The Texas high court effectively ended Friday's challenge by clinics against a state law that prohibited most abortions . It ruled that state officials, which include those charged with licensing doctors, are not responsible for enforcing this law.
Texas Supreme Court ruled that only private citizens can enforce law, and not state officials. This means that anyone who assists or performs an abortion on a woman after six weeks of gestation is barred from being sued.
In December, the U.S. Supreme Court allowed the case against these same licensing officials to partially move forward. Clinics in the suit sought an injunction to stop them from enforcing law that took effect September 1.
The clinics would have been able to sue the officials to get rid of a unique feature that had made it impossible for them to challenge it before the federal court. This feature was to allow the private citizens to enforce the law, not the state officials.
Clinics claim the law is not constitutional under Roe v. Wade. This 1973 decision made abortion legal across the country. The conservative-leaning U.S. Supreme Court is currently considering rolling back or overturning a Mississippi case.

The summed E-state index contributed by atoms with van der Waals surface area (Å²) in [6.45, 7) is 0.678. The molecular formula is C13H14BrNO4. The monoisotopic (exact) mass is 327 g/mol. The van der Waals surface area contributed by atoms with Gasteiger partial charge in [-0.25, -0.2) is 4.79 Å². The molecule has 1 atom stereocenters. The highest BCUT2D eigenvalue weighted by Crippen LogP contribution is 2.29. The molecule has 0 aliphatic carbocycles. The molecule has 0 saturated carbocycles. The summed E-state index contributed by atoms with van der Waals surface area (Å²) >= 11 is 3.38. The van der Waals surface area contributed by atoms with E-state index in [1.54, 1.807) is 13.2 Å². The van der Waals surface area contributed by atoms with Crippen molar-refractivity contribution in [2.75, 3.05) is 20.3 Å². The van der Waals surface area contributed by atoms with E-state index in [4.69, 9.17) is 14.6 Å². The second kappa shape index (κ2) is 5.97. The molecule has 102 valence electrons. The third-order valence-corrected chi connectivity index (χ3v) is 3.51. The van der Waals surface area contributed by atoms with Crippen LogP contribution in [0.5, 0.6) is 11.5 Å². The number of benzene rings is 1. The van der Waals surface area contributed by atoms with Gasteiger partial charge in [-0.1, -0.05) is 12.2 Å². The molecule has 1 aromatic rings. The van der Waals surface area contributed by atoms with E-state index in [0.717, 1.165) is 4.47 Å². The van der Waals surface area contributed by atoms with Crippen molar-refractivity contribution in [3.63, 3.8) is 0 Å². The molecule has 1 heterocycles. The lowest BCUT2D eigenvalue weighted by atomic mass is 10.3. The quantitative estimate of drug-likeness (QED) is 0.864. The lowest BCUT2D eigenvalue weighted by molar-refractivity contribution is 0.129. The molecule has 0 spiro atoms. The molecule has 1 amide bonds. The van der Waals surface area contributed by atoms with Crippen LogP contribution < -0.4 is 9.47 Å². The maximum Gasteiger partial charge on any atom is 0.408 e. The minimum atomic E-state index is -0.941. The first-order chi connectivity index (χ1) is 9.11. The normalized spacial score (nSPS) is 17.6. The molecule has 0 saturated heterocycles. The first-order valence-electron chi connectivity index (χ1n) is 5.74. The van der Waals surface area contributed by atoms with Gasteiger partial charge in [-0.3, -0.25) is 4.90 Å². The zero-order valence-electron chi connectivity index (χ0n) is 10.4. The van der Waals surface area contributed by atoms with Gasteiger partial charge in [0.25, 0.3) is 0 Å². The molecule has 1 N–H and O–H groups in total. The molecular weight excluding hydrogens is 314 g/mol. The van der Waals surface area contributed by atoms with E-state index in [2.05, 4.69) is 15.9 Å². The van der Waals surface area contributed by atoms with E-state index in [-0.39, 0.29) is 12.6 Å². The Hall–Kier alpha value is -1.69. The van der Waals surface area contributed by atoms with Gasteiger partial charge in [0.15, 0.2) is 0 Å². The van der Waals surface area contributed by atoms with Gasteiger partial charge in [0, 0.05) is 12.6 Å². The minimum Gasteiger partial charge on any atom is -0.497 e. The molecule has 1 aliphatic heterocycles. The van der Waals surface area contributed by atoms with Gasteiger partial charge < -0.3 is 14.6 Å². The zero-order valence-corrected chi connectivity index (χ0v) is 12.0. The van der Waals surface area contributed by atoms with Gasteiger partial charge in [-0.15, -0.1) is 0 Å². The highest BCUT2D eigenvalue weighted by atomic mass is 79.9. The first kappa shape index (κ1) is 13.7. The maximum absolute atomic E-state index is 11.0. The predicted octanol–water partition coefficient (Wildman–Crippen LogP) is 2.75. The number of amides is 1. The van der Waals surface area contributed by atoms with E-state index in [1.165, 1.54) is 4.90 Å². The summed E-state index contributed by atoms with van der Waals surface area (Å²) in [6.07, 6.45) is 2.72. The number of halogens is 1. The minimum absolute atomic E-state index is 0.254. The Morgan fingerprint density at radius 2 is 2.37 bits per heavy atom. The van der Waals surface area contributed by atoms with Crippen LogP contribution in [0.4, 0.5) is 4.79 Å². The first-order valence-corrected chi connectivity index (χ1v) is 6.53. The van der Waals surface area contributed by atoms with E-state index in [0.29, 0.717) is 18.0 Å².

There are also other cases that challenge the Texas law.
A federal appeals court asked Texas' Republican-dominated Supreme Court in January to examine whether licensing officials could use indirect enforcement of the law to take disciplinary action against violators.
Justice Jeffrey Boyd wrote Friday for the unanimous court of nine members and said that the answer was "no". "Texas law doesn't grant the state-agency executives named in this case any authority over the Act's requirements."
The case will now be referred to the 5th U.S. Circuit Court of Appeals. During arguments last month Marc Hearron (a lawyer for clinics) stated that a Texas court ruling against them would "essentially put an end to our challenge."
Lawyers for the clinics did not immediately respond to our request.